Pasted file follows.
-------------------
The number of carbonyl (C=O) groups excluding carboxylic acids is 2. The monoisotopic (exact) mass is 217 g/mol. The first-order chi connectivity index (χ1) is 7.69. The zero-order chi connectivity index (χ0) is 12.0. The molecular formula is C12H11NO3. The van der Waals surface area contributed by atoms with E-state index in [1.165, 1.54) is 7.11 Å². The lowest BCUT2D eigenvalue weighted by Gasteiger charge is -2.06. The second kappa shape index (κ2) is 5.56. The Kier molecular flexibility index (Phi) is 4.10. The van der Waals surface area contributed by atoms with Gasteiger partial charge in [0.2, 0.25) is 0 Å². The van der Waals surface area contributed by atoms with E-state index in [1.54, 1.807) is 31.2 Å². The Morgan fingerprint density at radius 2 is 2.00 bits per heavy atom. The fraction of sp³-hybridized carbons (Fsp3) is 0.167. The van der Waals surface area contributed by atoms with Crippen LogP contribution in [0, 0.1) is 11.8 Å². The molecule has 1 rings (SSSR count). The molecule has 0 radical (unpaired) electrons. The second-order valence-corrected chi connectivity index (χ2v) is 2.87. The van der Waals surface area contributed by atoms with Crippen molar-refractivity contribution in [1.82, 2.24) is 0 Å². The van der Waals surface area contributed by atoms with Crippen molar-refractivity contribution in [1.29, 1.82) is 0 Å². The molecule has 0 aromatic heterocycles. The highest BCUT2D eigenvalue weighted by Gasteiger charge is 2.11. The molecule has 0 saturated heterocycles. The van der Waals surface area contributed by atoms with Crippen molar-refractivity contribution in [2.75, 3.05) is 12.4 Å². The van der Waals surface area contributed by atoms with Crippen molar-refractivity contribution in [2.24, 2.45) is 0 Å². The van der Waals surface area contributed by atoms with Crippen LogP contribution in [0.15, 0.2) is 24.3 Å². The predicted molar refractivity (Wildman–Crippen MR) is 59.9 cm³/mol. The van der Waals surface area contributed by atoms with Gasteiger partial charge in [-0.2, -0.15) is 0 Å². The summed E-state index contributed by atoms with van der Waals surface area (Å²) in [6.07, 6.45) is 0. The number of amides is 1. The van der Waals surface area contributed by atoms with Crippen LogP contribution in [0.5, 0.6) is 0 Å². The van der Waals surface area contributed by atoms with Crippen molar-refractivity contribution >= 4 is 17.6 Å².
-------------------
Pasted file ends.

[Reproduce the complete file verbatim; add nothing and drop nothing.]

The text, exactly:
The number of carbonyl (C=O) groups excluding carboxylic acids is 2. The monoisotopic (exact) mass is 217 g/mol. The first-order chi connectivity index (χ1) is 7.69. The zero-order chi connectivity index (χ0) is 12.0. The molecular formula is C12H11NO3. The van der Waals surface area contributed by atoms with E-state index in [1.165, 1.54) is 7.11 Å². The lowest BCUT2D eigenvalue weighted by Gasteiger charge is -2.06. The second kappa shape index (κ2) is 5.56. The Kier molecular flexibility index (Phi) is 4.10. The van der Waals surface area contributed by atoms with Gasteiger partial charge in [0.2, 0.25) is 0 Å². The van der Waals surface area contributed by atoms with E-state index in [1.54, 1.807) is 31.2 Å². The Morgan fingerprint density at radius 2 is 2.00 bits per heavy atom. The fraction of sp³-hybridized carbons (Fsp3) is 0.167. The van der Waals surface area contributed by atoms with Crippen LogP contribution in [0, 0.1) is 11.8 Å². The molecule has 1 rings (SSSR count). The molecule has 0 radical (unpaired) electrons. The second-order valence-corrected chi connectivity index (χ2v) is 2.87. The van der Waals surface area contributed by atoms with Crippen molar-refractivity contribution in [1.82, 2.24) is 0 Å². The van der Waals surface area contributed by atoms with Crippen molar-refractivity contribution in [1.29, 1.82) is 0 Å². The molecule has 0 aromatic heterocycles. The highest BCUT2D eigenvalue weighted by Gasteiger charge is 2.11. The molecule has 0 saturated heterocycles. The van der Waals surface area contributed by atoms with Crippen molar-refractivity contribution in [2.75, 3.05) is 12.4 Å². The van der Waals surface area contributed by atoms with Crippen molar-refractivity contribution in [2.24, 2.45) is 0 Å². The van der Waals surface area contributed by atoms with Crippen LogP contribution in [0.15, 0.2) is 24.3 Å². The predicted molar refractivity (Wildman–Crippen MR) is 59.9 cm³/mol. The van der Waals surface area contributed by atoms with Gasteiger partial charge in [-0.2, -0.15) is 0 Å². The summed E-state index contributed by atoms with van der Waals surface area (Å²) in [6.07, 6.45) is 0. The number of amides is 1. The van der Waals surface area contributed by atoms with Crippen LogP contribution in [0.5, 0.6) is 0 Å². The van der Waals surface area contributed by atoms with Crippen molar-refractivity contribution >= 4 is 17.6 Å².